“The mayors of all major European cities, including London, are grappling with how to tackle pollution emitted by diesel fumes, whose tiny particles and nitrogen oxides are harmful to health…”

            theguardian.com/world/2014/dec/07/paris-mayor-hidalgo-plans-ban-diesel-cars-french-capital-2020

          • 0 avatar
            RobertRyan

            @VolandoBajo
            Have you any Current Data, that supports your assertions? The Europeans will be now testing everyone Gas or Diesel as a result of the VW fiasco.
            So I assume it will not be just VW going to the naughty corner
            Paris is banning older Gas and Diesel engines

          • 0 avatar
            RobertRyan

            @Volandjaro,
            Are those Diesels imaginary? That is why the EU wants tests on ALL types of engines to see if they comply.
            I am more concerned about the lack of testing in the US, as it appears the EPA is not doing its job

          • 0 avatar
            Big Al from Oz

            Here’s a fantastic interactive map.

            Also, the discussion regarding the pollution between EU cities and US cities overall is quite interesting.

            First up, France and the EU have NOT decided that diesel was a poor choice as a fuel. It has been found diesel engines EuroV and above are emitting less particlates.

            Paris is no more polluted than many cities in the US.

            I presented an interesting piece regarding how why some cities appear to be more polluted than others regarding air pollution.

            It found that in Paris the many narrow roads and lack of green spaces does hold the pollutants.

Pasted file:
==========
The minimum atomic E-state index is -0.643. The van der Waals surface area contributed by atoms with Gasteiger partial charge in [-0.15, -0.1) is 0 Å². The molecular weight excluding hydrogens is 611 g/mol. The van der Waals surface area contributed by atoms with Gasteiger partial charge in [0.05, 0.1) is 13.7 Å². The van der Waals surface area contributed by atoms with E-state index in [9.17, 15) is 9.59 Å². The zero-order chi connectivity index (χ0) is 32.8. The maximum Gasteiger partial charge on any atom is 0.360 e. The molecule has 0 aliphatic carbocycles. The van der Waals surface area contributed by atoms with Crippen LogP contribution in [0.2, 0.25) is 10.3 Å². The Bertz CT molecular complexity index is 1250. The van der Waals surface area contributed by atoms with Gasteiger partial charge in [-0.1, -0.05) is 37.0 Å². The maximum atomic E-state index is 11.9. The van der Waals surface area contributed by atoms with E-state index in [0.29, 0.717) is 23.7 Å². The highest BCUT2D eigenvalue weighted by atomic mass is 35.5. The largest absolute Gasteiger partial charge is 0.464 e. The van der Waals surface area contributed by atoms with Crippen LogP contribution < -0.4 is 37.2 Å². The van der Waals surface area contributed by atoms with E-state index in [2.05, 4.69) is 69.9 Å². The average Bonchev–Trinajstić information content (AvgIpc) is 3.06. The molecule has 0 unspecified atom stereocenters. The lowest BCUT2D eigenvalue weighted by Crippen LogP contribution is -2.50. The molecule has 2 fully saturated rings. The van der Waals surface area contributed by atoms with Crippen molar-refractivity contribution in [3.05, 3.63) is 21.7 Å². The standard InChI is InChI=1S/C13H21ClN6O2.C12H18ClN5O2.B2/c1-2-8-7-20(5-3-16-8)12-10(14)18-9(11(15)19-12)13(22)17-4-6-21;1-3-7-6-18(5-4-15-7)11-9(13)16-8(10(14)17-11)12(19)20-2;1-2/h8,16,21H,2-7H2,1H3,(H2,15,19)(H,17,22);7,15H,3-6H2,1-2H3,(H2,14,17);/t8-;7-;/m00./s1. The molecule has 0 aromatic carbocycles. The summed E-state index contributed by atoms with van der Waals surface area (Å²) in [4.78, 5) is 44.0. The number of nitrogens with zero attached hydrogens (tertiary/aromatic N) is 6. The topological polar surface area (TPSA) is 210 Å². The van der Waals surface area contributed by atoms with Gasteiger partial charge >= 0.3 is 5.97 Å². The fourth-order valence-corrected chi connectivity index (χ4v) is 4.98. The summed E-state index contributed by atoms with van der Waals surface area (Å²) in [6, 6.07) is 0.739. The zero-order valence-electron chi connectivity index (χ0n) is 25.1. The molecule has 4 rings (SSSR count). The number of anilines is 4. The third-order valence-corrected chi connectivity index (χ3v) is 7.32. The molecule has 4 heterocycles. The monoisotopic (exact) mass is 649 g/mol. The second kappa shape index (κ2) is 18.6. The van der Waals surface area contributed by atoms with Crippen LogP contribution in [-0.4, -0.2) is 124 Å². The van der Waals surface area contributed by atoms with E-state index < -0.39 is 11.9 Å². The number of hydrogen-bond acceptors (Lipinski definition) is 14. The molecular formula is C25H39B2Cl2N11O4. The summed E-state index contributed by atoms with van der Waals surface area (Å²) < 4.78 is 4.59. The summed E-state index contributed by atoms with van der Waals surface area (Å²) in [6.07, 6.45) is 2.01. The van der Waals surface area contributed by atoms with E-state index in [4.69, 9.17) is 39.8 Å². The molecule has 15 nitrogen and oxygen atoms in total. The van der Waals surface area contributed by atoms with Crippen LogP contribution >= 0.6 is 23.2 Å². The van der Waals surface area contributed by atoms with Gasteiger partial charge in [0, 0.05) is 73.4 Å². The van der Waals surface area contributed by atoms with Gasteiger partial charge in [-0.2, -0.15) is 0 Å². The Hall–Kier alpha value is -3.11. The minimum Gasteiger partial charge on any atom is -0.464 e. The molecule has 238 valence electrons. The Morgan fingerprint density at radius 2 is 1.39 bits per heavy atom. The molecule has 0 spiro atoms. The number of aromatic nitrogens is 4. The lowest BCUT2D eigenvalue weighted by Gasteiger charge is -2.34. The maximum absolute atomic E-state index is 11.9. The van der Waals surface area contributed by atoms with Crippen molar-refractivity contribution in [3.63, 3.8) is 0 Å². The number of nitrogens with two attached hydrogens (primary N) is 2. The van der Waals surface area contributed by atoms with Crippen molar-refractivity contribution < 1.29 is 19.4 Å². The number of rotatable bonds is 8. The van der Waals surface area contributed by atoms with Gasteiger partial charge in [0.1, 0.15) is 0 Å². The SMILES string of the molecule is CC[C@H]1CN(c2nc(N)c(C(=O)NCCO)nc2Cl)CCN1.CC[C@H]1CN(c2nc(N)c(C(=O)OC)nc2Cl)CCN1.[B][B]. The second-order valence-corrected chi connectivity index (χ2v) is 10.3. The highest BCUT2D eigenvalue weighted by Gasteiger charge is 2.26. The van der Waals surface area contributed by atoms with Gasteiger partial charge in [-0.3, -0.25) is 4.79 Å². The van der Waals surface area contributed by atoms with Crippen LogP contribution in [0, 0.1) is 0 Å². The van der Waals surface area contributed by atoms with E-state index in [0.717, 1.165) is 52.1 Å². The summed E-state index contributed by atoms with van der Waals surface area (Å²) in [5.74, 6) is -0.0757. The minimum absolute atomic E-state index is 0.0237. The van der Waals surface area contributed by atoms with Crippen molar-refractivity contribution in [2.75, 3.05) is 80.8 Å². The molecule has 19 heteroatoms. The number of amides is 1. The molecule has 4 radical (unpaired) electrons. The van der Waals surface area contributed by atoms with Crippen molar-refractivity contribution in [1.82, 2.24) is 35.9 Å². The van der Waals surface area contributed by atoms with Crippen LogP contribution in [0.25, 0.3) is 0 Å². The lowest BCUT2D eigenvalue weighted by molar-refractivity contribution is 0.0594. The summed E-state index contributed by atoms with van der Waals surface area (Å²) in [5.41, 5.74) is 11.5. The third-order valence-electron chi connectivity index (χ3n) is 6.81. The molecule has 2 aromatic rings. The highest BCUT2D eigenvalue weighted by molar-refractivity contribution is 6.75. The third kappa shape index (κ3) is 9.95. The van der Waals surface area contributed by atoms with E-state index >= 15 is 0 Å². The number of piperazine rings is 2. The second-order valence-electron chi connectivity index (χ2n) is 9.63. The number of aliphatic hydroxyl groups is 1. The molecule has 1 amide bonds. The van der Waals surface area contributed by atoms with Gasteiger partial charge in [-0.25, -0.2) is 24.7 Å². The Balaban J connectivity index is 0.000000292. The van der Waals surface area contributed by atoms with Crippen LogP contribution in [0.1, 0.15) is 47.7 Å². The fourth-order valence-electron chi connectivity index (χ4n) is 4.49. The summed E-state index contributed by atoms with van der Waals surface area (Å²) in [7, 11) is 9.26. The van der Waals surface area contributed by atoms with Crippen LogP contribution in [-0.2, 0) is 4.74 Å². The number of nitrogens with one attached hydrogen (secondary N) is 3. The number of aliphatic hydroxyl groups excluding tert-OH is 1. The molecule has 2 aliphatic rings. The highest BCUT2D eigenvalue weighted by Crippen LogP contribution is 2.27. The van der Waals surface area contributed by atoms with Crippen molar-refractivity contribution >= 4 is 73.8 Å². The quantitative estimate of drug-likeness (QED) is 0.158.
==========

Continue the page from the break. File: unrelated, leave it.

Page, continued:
But, Paris is no more polluted than most and modern Western city.

            Just look at the interactive map.

            I’m waiting for DenverMike to state that V8 pickup pollutants are good for your health and 4 cylinder pollutants are bad, especially Japanese or EU gas engines.

            http://aqicn.org/map/world/

  • avatar
    jmhm2003

    This kind of makes me happy here in Alberta.

    We are surrounded by Albertards driving modified diesel pickups, you know them, the one’s that leave giant clouds of black smoke every time the dude wearing the bill tears away from the stoplight.

    Any form of testing to get these things either legal or off the road is going to be a major win.

    • 0 avatar
      Scoutdude

      This won’t do a thing about that. They are not saying that they will start requiring testing of all vehicles. They are saying that they will test a sample of each vehicle.

      Even if they were to implement vehicle testing the vehicles you mention “roll coal” because of a custom tune. A few minutes with the tuner and the vehicle will be returned to stock so it will pass. Then once the test is passed put the coal rolling tune back in. It is done everyday on both gas and diesel powered vehicles.